A ‘fine’ fix

What began as an overview of the road commission’s annual status ended with county officials considering pulling certain library funding.
Patrons are helped at the Boyne District Library Circulation Desk. (C. Faulknor/BC Gazette)
Patrons are helped at the Boyne District Library Circulation Desk. (C. Faulknor/BC Gazette)

What began as an overview of the road commission’s annual status ended with county officials considering pulling certain library funding.

 

Prompted by comments from Charlevoix County Commissioner George T. Lasater (R-District 1), the board directed staff to look into the feasibility of passing a county law that would redirect fines imposed on overweight trucks from the current benefactor, local libraries, to local law enforcement and the road commission.

“When I was sheriffing [sic] we had the weigh master program where we’d work on overloaded/overweight trucks in the special season; and, if they were stopped and given tickets, those fines ranged from $1,000 to $3,000,” Lasater said. “I was always curious; where does that money go? Does that money stay locally?”

A road commission official informed Lasater that the funds go to public libraries.

According to the 2012 Michigan Public Libraries Data Digest, nearly 6.05 percent of nearly $413 million in library funding statewide came from penal fines.

For example, Charlevoix Public Library expected to receive $40,848 of their $1,011,721 operating revenues for the 2001-2012 fiscal year.

The Boyne District Library, in 2010, received $40,920 which was 7.37 percent of its $531,584 in general revenues.

The Jordan Valley District Library, in 2012, received $29,691.91 in penal fines for a total revenues of $404,274.

“A hundred percent goes back to libraries? Yet, the road commission and the sheriff’s office is paying the dime to get it done,” Lasater said. “This doesn’t seem fair. It doesn’t seem like a level playing field to me. What can be done to change that?”

Local county treasurers collect the penal fines and wait for the Library of Michigan to send information, which it does on an annual basis, informing them which libraries qualify for funding and, based on population, how much funding each library is to receive.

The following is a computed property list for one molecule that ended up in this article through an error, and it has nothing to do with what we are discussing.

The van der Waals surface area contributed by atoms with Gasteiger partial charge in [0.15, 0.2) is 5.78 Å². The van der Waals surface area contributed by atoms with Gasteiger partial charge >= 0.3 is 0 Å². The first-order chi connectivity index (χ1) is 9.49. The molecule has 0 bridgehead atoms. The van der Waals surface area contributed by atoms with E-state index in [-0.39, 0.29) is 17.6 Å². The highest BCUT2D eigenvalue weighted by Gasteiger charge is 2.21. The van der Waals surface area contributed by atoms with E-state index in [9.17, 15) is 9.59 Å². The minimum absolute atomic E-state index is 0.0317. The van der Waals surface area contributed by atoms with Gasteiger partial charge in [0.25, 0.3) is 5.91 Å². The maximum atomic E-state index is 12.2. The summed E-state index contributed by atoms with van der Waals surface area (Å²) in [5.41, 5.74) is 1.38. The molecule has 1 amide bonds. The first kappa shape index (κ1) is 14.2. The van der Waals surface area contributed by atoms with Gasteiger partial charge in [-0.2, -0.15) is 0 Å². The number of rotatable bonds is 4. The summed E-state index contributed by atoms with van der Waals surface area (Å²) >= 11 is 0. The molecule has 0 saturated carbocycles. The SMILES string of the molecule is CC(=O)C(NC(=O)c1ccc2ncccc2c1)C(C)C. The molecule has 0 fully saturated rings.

However, the Library of Michigan does not control which libraries receive funding.

Charlevoix County commissioners discussed appointing their civil counsel to research whether they could pass the new law.

Charlevoix County Commissioner Larry Sullivan (R-District 6) said it may be a case where local units of government will have to sign off on such a change.

“Under any circumstances I don’t think we would want to just do away with the weigh master program even though it’s costing local dollars because it’s saving local roads,” he said. “One part of it is the financial—in terms of who gets those fines—the other part of it is that we don’t want overweight trucks out there destroying the roads because we’ve got a county-wide road millage to try and maintain our roads … and we don’t want to go through and make improvements and then have somebody tear the heck out of it.”

Charlevoix County Commissioner Chris Christensen (R-District 2) said the county has increased its net road assets by $9 million last year and the county needs to protect those assets.

Charlevoix County Commission Board Chairman Joel Evans (R-District 4) moved to refer the matter to the Charlevoix County Building & Grounds Committee for further investigation.